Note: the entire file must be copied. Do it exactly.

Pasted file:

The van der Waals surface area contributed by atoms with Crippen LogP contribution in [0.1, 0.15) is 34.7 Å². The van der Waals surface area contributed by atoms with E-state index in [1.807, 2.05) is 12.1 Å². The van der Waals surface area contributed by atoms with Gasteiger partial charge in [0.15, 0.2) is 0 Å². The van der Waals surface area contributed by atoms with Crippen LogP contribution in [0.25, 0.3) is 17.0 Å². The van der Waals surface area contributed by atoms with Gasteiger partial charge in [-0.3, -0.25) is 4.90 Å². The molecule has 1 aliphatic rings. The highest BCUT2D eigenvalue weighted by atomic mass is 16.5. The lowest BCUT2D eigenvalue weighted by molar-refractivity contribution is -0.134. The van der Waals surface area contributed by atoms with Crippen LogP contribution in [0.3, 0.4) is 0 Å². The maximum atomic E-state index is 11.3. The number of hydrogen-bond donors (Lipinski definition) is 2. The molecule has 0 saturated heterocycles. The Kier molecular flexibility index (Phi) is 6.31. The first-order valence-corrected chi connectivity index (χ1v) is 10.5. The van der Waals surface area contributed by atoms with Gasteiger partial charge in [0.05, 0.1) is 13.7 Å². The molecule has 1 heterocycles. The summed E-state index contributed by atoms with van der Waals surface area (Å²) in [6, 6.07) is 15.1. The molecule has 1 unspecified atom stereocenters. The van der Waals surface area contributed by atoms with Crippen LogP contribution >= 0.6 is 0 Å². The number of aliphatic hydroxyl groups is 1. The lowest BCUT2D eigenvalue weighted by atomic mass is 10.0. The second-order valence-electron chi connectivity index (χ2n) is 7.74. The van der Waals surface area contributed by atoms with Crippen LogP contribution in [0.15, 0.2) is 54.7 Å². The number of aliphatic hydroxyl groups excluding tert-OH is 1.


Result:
The van der Waals surface area contributed by atoms with Crippen LogP contribution in [0.1, 0.15) is 34.7 Å². The van der Waals surface area contributed by atoms with E-state index in [1.807, 2.05) is 12.1 Å². The van der Waals surface area contributed by atoms with Gasteiger partial charge in [0.15, 0.2) is 0 Å². The van der Waals surface area contributed by atoms with Crippen LogP contribution in [0.25, 0.3) is 17.0 Å². The van der Waals surface area contributed by atoms with Gasteiger partial charge in [-0.3, -0.25) is 4.90 Å². The molecule has 1 aliphatic rings. The highest BCUT2D eigenvalue weighted by atomic mass is 16.5. The lowest BCUT2D eigenvalue weighted by molar-refractivity contribution is -0.134. The van der Waals surface area contributed by atoms with Crippen LogP contribution in [0.3, 0.4) is 0 Å². The maximum atomic E-state index is 11.3. The number of hydrogen-bond donors (Lipinski definition) is 2. The molecule has 0 saturated heterocycles. The Kier molecular flexibility index (Phi) is 6.31. The first-order valence-corrected chi connectivity index (χ1v) is 10.5. The van der Waals surface area contributed by atoms with Gasteiger partial charge in [0.05, 0.1) is 13.7 Å². The molecule has 1 heterocycles. The summed E-state index contributed by atoms with van der Waals surface area (Å²) in [6, 6.07) is 15.1. The molecule has 1 unspecified atom stereocenters. The van der Waals surface area contributed by atoms with Crippen LogP contribution >= 0.6 is 0 Å². The number of aliphatic hydroxyl groups is 1. The lowest BCUT2D eigenvalue weighted by atomic mass is 10.0. The second-order valence-electron chi connectivity index (χ2n) is 7.74. The van der Waals surface area contributed by atoms with Crippen LogP contribution in [0.15, 0.2) is 54.7 Å². The number of aliphatic hydroxyl groups excluding tert-OH is 1.